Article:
|Abstract||The federal state of India is among the most vulnerable countries in the world with regard to climate change. Despite its low per capita emissions, India is the world’s third largest emitter of greenhouse gases. Accordingly, the country’s domestic climate policy requires substantial problem solving capacities to respond to these huge challenges involving different levels of government. This paper considers the question of whether comparative climate policy research should explore the role of India’s states in climate policy. Should state climate action in India be considered and even investigated through the “laboratories of experimentation” lens? By considering this question from a theoretical perspective, this paper aims at encouraging a more intense discussion of the topic. The paper presents a synopsis of the current state of research reviewing three strands of discussion: first, the laboratories of experimentation literature, second, comparative climate policy analysis dealing with the role of federal states in multi-level climate governance in the USA and Germany; and third, literature on the role of the Union states in India’s federal system. Moreover, to assess the scope for subnational state climate action, the institutional context of India’s multi-level climate governance structure is scrutinized. Using anecdotal examples of progress in Indian states, the paper calls attention to important areas of research which appear to hold key information but have not yet been adequately explored. It concludes that there are good reasons to include India’s states in comparative subnational climate policy research and, in particular, for considering interstate competition as a potential driver behind subnational climate action and energy policy in India.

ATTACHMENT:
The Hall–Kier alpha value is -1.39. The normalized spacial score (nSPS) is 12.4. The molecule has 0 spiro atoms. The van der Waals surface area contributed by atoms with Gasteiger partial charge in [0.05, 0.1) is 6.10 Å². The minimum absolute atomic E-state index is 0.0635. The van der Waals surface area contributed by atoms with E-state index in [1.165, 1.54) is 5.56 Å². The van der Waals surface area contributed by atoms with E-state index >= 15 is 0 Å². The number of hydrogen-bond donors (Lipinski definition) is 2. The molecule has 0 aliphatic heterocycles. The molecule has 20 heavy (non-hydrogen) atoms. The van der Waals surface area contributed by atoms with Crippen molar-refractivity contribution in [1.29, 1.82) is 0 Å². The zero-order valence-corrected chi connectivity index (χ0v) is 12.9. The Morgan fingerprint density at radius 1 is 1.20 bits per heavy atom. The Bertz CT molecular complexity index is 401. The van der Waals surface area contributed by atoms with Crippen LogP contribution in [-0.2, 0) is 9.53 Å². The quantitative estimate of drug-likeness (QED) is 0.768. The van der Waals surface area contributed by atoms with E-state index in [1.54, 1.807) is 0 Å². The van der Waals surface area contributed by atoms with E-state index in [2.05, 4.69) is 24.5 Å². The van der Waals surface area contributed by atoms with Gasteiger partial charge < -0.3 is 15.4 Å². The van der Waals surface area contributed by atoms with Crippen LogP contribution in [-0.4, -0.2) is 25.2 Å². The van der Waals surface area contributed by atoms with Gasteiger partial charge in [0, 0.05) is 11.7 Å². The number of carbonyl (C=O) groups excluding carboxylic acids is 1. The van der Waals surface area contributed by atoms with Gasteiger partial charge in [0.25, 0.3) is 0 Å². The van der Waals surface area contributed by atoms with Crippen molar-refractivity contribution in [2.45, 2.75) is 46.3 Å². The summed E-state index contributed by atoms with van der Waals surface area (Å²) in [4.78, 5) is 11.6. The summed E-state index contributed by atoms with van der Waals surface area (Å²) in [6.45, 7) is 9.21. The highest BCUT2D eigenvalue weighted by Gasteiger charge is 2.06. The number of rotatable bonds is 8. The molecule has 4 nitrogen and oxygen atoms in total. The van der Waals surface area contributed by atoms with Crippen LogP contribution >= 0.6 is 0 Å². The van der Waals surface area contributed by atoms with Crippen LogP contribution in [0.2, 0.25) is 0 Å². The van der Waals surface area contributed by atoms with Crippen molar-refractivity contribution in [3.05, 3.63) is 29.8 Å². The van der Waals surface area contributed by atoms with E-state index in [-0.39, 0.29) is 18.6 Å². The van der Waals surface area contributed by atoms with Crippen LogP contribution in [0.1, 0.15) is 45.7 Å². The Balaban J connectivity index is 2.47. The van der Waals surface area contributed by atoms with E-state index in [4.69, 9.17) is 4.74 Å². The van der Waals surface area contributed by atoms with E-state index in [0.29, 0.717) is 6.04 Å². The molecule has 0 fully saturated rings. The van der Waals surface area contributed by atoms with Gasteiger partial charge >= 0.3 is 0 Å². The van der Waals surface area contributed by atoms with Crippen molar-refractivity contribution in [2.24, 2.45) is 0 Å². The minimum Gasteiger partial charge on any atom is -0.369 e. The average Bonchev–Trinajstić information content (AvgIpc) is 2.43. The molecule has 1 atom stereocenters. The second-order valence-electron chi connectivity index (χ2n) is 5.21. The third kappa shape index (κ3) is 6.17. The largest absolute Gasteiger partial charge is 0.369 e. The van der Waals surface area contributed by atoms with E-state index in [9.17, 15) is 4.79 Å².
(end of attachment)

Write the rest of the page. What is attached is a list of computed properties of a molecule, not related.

Keywords: climate change policies, multi-level governance, bottom-up approaches, India,
innovation policy, industrial policy